Caribbean Stud Poker
Some forms of poker games do not have the suspense and psychology of the live player-banked game, but they do involve the poker hand. In Caribbean stud poker (a house-banked game), the player puts his five-card stud hand against a dealer's hand.
First the player makes an ante bet. Then the dealer gives him five cards and also takes five cards. Four of the dealer's cards are down, and one is up for the player to see. The player looks at his cards and then either drops out or bets an amount double his ante. The dealer does not look at his cards until the players bets are finished. When he looks at them, he determines if he has a "qualifying hand". The qualifying hand has at least an ace and king cards high or one pair. If the hand does not qualify, the dealer folds and pays the remaining players a win equal only to their ante bet. The second bet they made is simply returned.
If the dealer's hand is qualified, however, the player either loses or wins an amount equal to the ante and the second bet. He also is eligible to win a bonus depending upon the value of his hand. For instance, a straight gets a 4-to-1 bonus (on the second bet amount); a flush, 5-to-1; four of a kind, 20-to-1; and a royal flush, 100-to-1.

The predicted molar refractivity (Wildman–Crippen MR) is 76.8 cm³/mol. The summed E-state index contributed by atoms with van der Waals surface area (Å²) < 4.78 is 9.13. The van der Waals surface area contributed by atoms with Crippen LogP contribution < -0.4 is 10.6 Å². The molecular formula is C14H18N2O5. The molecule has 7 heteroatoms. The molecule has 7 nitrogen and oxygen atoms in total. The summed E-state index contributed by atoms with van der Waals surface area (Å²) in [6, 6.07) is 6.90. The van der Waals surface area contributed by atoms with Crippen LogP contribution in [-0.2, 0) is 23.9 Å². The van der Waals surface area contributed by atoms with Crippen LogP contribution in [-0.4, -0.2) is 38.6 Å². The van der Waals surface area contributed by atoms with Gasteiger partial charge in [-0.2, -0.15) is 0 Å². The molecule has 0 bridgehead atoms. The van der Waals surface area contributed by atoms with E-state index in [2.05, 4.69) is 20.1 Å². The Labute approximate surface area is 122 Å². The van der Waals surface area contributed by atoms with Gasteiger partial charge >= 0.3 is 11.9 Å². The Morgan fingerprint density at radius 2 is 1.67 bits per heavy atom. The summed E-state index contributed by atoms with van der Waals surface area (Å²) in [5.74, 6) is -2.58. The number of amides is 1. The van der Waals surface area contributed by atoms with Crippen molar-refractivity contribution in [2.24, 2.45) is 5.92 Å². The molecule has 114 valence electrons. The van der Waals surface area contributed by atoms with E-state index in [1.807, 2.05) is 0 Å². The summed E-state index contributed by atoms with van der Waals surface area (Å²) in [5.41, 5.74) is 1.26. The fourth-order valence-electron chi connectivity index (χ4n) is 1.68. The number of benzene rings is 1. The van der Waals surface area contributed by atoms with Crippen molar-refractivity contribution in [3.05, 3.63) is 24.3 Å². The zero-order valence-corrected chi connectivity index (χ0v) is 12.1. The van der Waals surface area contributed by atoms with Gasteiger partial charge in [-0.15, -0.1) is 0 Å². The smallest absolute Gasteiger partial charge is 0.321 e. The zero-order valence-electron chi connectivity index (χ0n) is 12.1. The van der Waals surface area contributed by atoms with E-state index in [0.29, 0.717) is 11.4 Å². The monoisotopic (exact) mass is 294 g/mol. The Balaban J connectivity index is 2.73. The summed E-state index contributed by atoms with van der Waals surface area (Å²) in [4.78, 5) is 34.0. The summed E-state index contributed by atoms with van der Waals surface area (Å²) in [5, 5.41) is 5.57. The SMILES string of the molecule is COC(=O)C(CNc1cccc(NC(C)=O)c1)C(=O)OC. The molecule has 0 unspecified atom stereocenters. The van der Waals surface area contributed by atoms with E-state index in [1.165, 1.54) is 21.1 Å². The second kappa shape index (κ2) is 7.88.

There is also another side bet that the player makes at the beginning. He may bet one dollar on the value of his hand, and he can win a special payoff if he stays in the betting, even if the dealer's hand is not qualified. The casino will have a progressive jackpot for this bet. A flush will get $50, a full house $100, a straight flush 10 percent of the progressive jackpot, and a royal flush the full jackpot. The progressive meter displayed above the Caribbean stud tables attracts players with the notion that they can win six figures on a one-dollar bet. Experts who study the game find that this extra one-dollar bet favors the house until the progressive jackpot grows beyond $200,000, which is rather rare.